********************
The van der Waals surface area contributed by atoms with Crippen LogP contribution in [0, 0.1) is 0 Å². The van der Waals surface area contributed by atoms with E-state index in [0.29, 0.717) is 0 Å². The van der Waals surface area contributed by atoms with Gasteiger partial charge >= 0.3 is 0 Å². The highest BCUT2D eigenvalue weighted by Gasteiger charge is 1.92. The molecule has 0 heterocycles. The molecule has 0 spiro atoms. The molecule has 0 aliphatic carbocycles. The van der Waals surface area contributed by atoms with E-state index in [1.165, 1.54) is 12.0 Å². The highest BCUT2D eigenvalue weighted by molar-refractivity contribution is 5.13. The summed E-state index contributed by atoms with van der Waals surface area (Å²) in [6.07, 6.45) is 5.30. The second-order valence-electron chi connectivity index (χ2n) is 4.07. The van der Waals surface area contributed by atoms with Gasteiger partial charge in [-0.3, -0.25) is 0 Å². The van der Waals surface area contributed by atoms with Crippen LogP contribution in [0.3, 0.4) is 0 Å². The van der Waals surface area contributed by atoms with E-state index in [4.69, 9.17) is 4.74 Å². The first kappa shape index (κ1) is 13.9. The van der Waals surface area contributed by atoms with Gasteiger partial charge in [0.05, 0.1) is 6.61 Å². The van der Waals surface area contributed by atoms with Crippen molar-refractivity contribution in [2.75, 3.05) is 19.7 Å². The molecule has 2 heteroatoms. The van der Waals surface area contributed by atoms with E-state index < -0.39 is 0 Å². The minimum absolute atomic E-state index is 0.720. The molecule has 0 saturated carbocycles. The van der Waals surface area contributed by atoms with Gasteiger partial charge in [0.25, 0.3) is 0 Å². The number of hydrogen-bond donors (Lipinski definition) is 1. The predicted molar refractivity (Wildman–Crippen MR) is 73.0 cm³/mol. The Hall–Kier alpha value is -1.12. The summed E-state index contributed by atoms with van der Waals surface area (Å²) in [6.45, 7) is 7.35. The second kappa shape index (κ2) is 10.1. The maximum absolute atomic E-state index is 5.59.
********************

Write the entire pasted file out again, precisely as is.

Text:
The van der Waals surface area contributed by atoms with Crippen LogP contribution in [0, 0.1) is 0 Å². The van der Waals surface area contributed by atoms with E-state index in [0.29, 0.717) is 0 Å². The van der Waals surface area contributed by atoms with Gasteiger partial charge >= 0.3 is 0 Å². The highest BCUT2D eigenvalue weighted by Gasteiger charge is 1.92. The molecule has 0 heterocycles. The molecule has 0 spiro atoms. The molecule has 0 aliphatic carbocycles. The van der Waals surface area contributed by atoms with E-state index in [1.165, 1.54) is 12.0 Å². The highest BCUT2D eigenvalue weighted by molar-refractivity contribution is 5.13. The summed E-state index contributed by atoms with van der Waals surface area (Å²) in [6.07, 6.45) is 5.30. The second-order valence-electron chi connectivity index (χ2n) is 4.07. The van der Waals surface area contributed by atoms with Gasteiger partial charge in [-0.3, -0.25) is 0 Å². The van der Waals surface area contributed by atoms with Crippen LogP contribution in [0.3, 0.4) is 0 Å². The van der Waals surface area contributed by atoms with E-state index in [4.69, 9.17) is 4.74 Å². The first kappa shape index (κ1) is 13.9. The van der Waals surface area contributed by atoms with Gasteiger partial charge in [0.05, 0.1) is 6.61 Å². The van der Waals surface area contributed by atoms with Crippen molar-refractivity contribution in [2.75, 3.05) is 19.7 Å². The molecule has 2 heteroatoms. The van der Waals surface area contributed by atoms with E-state index < -0.39 is 0 Å². The minimum absolute atomic E-state index is 0.720. The molecule has 0 saturated carbocycles. The van der Waals surface area contributed by atoms with Gasteiger partial charge in [0.25, 0.3) is 0 Å². The number of hydrogen-bond donors (Lipinski definition) is 1. The predicted molar refractivity (Wildman–Crippen MR) is 73.0 cm³/mol. The Hall–Kier alpha value is -1.12. The summed E-state index contributed by atoms with van der Waals surface area (Å²) in [6.45, 7) is 7.35. The second kappa shape index (κ2) is 10.1. The maximum absolute atomic E-state index is 5.59.